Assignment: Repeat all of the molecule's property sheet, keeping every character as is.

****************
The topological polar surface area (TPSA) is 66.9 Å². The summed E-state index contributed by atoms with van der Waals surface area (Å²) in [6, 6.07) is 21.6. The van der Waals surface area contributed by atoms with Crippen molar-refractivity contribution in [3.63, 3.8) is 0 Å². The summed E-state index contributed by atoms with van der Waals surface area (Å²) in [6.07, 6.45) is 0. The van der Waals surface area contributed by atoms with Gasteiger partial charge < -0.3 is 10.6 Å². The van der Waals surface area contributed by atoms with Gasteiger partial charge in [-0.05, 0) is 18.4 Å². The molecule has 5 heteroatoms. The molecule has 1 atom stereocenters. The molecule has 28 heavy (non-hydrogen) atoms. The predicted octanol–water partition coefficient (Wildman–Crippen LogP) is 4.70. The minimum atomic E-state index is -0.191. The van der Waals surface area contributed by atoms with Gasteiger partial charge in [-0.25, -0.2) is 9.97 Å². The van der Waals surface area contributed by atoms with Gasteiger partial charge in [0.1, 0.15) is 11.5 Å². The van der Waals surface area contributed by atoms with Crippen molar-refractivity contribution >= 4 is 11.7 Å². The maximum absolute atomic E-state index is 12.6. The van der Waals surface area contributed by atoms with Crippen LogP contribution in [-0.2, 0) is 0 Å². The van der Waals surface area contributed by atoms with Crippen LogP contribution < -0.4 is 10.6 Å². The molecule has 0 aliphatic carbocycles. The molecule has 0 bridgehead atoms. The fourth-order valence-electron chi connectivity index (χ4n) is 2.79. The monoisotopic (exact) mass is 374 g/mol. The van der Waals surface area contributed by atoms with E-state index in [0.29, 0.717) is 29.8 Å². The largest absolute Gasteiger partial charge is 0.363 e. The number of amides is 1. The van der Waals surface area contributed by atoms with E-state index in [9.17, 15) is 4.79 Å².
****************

The topological polar surface area (TPSA) is 66.9 Å². The summed E-state index contributed by atoms with van der Waals surface area (Å²) in [6, 6.07) is 21.6. The van der Waals surface area contributed by atoms with Crippen molar-refractivity contribution in [3.63, 3.8) is 0 Å². The summed E-state index contributed by atoms with van der Waals surface area (Å²) in [6.07, 6.45) is 0. The van der Waals surface area contributed by atoms with Gasteiger partial charge < -0.3 is 10.6 Å². The van der Waals surface area contributed by atoms with Gasteiger partial charge in [-0.05, 0) is 18.4 Å². The molecule has 5 heteroatoms. The molecule has 1 atom stereocenters. The molecule has 28 heavy (non-hydrogen) atoms. The predicted octanol–water partition coefficient (Wildman–Crippen LogP) is 4.70. The minimum atomic E-state index is -0.191. The van der Waals surface area contributed by atoms with Gasteiger partial charge in [-0.25, -0.2) is 9.97 Å². The van der Waals surface area contributed by atoms with Gasteiger partial charge in [0.1, 0.15) is 11.5 Å². The van der Waals surface area contributed by atoms with Crippen molar-refractivity contribution >= 4 is 11.7 Å². The maximum absolute atomic E-state index is 12.6. The van der Waals surface area contributed by atoms with Crippen LogP contribution in [-0.2, 0) is 0 Å². The van der Waals surface area contributed by atoms with Crippen LogP contribution < -0.4 is 10.6 Å². The molecule has 0 aliphatic carbocycles. The molecule has 0 bridgehead atoms. The fourth-order valence-electron chi connectivity index (χ4n) is 2.79. The monoisotopic (exact) mass is 374 g/mol. The van der Waals surface area contributed by atoms with E-state index in [0.29, 0.717) is 29.8 Å². The largest absolute Gasteiger partial charge is 0.363 e. The number of amides is 1. The van der Waals surface area contributed by atoms with E-state index in [9.17, 15) is 4.79 Å².